The Eighth Circuit just granted the stay without explanation. Judge Gruender wrote a three page dissent.

A party with a final judgment is entitled to have it executed absent a legal reason not to. Judges feeling that doing so is right is not a legal reason in "a government of laws and not of men."

Posted by: Kent Scheidegger | Oct 17, 2007 1:02:34 PM

So Scalia, without the benefit of briefing and argument and without even a written memorandum or explanation, is divining what was in the heads of the judges who granted the stay. Must be nice to be omnipotent.

If the law allows the judge to grant a stay becuase, in the judge's opinion, doing so is proper, then it is a government of laws, not men. Any complaint here that what the 8th Cir. did was illegal? Didn't think so.

Posted by: Anon | Oct 17, 2007 1:15:14 PM

Actually, I think that's exactly what Scalia was saying - that as a matter of law, 9 years after your conviction becomes final is too late to permit a stay to be issued based on a belated challenge to the L.I. protocol.

Posted by: JustClerk | Oct 17, 2007 1:25:08 PM

"If the law allows the judge to grant a stay because, in the judge's opinion, doing so is proper...."

Would you care to cite some authority that your premise is, in fact, the law?

Posted by: Kent Scheidegger | Oct 17, 2007 1:57:28 PM

Kent, isn't that a basic statement of a judge's powers in equity? We do operate in the common law legal tradition, no, in which courts do exercise equitable powers?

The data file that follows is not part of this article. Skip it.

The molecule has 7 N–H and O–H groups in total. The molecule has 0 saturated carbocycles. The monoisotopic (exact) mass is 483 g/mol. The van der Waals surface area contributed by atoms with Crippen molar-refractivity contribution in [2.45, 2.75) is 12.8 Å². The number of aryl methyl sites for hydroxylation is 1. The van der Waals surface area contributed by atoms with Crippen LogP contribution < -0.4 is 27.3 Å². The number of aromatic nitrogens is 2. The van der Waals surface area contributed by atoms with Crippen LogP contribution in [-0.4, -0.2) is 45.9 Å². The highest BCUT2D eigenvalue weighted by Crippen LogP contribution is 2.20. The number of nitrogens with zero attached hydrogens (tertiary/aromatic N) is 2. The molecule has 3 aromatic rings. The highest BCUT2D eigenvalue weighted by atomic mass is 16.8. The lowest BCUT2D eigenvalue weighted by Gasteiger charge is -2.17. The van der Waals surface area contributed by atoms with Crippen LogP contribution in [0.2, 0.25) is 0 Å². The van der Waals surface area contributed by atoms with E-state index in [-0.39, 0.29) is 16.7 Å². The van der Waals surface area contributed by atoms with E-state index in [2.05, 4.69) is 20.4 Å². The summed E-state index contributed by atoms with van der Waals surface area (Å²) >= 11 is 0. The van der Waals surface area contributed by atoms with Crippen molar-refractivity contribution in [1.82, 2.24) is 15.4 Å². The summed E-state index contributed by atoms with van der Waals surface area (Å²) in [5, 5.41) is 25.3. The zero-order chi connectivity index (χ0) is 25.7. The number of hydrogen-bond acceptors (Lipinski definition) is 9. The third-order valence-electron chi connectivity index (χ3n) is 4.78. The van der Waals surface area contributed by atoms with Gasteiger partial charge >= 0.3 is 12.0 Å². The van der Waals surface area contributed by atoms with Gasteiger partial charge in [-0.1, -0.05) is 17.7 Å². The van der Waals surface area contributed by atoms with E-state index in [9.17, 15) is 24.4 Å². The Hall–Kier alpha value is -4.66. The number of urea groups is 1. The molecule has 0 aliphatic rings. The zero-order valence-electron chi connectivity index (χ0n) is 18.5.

Posted by: re:Kent | Oct 17, 2007 2:29:04 PM

"Kent, isn't that a basic statement of a judge's powers in equity?"

That a judge can issue an order any time he thinks it's the right thing to do, unbounded by any standards? I don't think so. I'm still waiting for Anon to provide some support for his view that it is.

Posted by: Kent Scheidegger | Oct 17, 2007 2:49:06 PM

Kent, that doesn't accurately describe this situation at all.

Here, we have the Supreme Court recently agreeing to consider whether a method by which the state kills its citizens violates the Constitution. A citizen about to be killed by the state requests that the state hold off on killing him until the Supreme Court settles this issue. For that Court to grant the request to pause the proceedings isn't an unreasonable exercise of judicial power in the common law legal tradition.

Posted by: re:Kent | Oct 17, 2007 3:38:45 PM

Kent, I have no idea what the law surrounding the ability of a federal appeals court to grant a stay of execution is. Please enlighten me. But I'm willing to bet, and I know you'll correct me if I'm wrong, that there are very few (if any) occasions where the court is forbidden from issuing such a stay. I'm sure the court rarely, if ever, has to grant a stay. But I'm betting - and again, please correct me if I'm wrong and I'll stand corrected - that the court is rarely, if ever, forbidden from doing so.

So at absolute most, one could claim that the 8th Cir. decision was an abuse of almost limitless discretion. Not surprisingly, the Court wasn't willing to hold as much.

Posted by: Anon | Oct 17, 2007 7:55:24 PM

As a death penalty supporter, I have no problem with these stays. One can hope that a resolution of Baze will end the whole lethal injection mess -- or at least make it less messy! No sense in having a bunch of pointless litigation prior to that.

Posted by: William Jockusch | Oct 18, 2007 11:23:08 AM